2. Guess how many articles were written about the ‘tripling in number of eReaders’ survey? Just five.
  3. What about the ‘800,000 Kindles sold’ survey? One. Yes, that’s right – One single solitary article. Not a single main stream paper or blog thought it’s worth mentioning that 800,000 Kindles might have been sold since around the time of the Kindle 3 launch. 
  4. Basically, any survey that even remotely hinted the Kindle was a big hit and about to get bigger was buried.
  5. Contrast it with how the ‘iPad is killing Kindle’ non-survey was treated. There are 200+ articles about it – in one day.

When the Press hears what it wants to hear there are 200 articles in one day. When it doesn’t like some part of reality – It pretends it doesn’t exist.

iPad is NOT an eReader – it just wants a market it can pretend to be winning

There are a ton of people who have bought an iPad to watch Netflix or to show it off or to pledge their allegiance to Steve Jobs. Assuming the iPad is an eReader means assuming all those people are serious book readers.

We sold 15 million phones last week – Why aren’t they the #1 eReader? For that matter – Why aren’t desktop computers or laptops?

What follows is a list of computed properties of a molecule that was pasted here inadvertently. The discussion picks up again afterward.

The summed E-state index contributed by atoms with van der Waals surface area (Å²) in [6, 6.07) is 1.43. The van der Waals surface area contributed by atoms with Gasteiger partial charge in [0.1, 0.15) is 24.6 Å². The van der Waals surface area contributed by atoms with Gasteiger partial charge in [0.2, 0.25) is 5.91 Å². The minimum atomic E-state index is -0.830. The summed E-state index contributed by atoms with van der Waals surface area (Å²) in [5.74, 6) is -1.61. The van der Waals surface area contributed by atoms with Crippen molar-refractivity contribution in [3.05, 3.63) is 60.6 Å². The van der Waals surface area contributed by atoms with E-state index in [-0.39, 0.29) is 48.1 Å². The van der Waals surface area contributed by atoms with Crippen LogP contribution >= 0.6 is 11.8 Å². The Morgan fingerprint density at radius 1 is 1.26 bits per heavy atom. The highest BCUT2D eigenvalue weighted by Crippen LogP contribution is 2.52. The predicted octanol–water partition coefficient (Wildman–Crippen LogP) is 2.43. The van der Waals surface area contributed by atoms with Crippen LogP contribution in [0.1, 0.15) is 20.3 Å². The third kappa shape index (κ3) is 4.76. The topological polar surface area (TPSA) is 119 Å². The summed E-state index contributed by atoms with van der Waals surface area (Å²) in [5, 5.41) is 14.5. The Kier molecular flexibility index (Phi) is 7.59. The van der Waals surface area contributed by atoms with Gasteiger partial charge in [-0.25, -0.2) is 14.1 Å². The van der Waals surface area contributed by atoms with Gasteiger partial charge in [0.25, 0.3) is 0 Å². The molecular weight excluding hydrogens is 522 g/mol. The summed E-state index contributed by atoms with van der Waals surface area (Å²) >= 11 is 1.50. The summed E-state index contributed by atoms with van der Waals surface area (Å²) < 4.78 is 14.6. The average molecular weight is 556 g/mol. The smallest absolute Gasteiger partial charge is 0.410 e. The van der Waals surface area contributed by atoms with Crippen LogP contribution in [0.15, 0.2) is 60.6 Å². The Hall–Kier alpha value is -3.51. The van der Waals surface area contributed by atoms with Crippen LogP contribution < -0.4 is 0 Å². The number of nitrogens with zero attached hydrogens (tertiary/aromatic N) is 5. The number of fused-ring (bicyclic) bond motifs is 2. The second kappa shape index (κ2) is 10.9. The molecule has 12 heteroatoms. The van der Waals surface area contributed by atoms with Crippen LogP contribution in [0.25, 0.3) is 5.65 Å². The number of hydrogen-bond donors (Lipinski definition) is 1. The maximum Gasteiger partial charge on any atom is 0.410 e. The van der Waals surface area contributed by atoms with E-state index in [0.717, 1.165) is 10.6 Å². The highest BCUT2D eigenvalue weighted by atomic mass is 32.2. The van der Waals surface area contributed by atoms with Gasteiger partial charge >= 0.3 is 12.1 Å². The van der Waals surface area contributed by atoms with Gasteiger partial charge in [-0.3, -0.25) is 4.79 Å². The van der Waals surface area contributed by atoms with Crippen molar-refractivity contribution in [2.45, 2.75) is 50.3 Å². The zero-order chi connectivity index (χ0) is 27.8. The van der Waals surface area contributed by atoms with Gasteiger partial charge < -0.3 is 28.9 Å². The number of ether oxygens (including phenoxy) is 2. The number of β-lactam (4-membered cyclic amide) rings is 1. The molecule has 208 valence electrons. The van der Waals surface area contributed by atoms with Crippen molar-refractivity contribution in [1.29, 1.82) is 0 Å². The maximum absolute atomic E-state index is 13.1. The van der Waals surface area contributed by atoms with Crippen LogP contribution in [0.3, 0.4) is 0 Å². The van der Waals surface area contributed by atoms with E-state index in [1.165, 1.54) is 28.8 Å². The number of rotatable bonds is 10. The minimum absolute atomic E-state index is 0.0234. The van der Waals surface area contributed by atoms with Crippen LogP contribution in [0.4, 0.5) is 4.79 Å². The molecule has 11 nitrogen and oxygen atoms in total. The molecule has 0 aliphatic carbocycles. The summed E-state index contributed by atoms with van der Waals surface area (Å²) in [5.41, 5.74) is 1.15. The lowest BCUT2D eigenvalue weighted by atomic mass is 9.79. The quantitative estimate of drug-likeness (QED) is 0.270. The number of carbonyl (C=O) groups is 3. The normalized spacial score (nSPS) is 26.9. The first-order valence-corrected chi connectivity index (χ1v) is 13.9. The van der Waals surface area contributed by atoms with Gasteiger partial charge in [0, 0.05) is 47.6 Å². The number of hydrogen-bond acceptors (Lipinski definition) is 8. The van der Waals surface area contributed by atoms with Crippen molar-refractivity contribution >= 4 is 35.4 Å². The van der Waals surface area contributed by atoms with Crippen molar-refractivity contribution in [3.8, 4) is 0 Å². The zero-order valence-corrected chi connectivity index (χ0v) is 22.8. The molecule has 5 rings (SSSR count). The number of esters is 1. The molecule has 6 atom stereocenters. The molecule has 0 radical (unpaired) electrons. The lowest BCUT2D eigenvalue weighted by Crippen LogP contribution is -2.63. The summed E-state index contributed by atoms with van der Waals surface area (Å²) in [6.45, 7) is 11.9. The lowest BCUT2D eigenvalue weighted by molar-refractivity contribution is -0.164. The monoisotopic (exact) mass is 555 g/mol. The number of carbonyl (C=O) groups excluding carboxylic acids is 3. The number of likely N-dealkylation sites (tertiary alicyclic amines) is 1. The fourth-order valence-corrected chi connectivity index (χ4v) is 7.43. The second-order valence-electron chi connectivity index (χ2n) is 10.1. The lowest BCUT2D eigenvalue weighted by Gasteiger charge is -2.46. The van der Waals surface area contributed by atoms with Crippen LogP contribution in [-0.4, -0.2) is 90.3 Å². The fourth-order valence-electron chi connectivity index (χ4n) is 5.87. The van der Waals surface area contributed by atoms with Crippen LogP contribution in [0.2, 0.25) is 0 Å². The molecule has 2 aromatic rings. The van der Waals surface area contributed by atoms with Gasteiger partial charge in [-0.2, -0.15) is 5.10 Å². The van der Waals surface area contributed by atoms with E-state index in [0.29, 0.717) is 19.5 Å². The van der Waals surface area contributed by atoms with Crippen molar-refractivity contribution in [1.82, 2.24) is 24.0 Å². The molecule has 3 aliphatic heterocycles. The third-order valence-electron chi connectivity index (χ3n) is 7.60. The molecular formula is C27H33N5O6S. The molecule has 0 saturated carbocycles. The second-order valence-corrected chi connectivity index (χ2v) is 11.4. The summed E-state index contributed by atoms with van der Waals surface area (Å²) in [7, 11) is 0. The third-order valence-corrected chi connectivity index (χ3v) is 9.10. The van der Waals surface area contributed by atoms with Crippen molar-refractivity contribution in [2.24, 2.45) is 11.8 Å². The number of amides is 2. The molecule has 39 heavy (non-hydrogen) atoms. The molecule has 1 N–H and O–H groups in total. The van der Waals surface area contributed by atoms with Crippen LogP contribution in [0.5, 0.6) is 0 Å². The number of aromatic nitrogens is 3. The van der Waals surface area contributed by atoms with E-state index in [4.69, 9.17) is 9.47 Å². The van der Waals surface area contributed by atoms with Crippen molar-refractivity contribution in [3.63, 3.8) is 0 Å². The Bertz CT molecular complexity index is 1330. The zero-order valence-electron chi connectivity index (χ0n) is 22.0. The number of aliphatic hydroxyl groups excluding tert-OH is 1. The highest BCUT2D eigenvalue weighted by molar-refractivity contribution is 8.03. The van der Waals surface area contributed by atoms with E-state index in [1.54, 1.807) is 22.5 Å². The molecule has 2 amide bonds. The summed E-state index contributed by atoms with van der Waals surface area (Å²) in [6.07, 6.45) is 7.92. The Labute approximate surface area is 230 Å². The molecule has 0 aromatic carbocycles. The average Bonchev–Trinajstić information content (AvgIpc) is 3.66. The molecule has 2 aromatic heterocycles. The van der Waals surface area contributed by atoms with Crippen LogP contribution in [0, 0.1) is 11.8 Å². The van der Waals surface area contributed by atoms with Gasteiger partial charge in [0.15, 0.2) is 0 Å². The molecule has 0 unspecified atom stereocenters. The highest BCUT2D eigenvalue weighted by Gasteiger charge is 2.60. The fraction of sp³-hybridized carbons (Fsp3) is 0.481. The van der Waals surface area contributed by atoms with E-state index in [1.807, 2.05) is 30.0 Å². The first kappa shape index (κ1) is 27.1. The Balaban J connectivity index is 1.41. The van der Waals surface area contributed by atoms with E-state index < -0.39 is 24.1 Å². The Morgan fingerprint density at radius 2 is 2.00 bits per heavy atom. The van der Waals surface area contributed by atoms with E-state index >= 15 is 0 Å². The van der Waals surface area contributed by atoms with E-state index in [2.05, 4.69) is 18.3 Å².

If the iPad wants to jump around markets why doesn’t it Schroedinger’s Cat its way into the TV market or the PC market?

Consider the markets iPad never even goes near – Smartphones, Computers, Laptops, TVs, Video Game Consoles.

iPad users watch movies and TV, surf the web, and play games a lot more than they read books – Why doesn’t the iPad call itself a portable TV or a game console or a mini-computer?

Because then it’d be nothing. It’s much easier and more impressive to claim you have 95% of the Tablet market than 3% of the TV market.

ChangeWave’s Survey is atrociously bad and rather suspicious

In their rush to glorify the JesusPad the Press didn’t even bother to read the full survey.

The Most Incoherent Survey Ever?

Here’s what ChangeWave claims future eReader buyers (next 90 days) will buy –

  1. 42% will buy iPad. 
  2. 33% will buy Kindle.
  3. 4% will buy Nook. Really?  
  4. 1% will buy Sony. What?
  5. 2% will buy a smart phone with eBook capability. Ha ha ha ha ha!

Are we really expected to believe that only 7% of people who want a device to read books on will get a Nook, Sony, or smart phone?

Notice how the anti-eReader press takes turns –

  • Either smartphones are going to account for 80% of sales and kill Kindle and Nook.
  • Or they will settle for 2% of the market and iPad is going to take 42% and kill Kindle and Nook.

Only 2% of people who want a reading device are going to get smartphones? Weren’t smart phones the last ‘magical and revolutionary’ class of devices that were supposed to kill Kindles and Nooks? Aren’t they selling tens of millions of units a month?

Don’t know what ChangeWave is getting in return for this survey that leaves its credibility in tatters – Hope it’s worth it.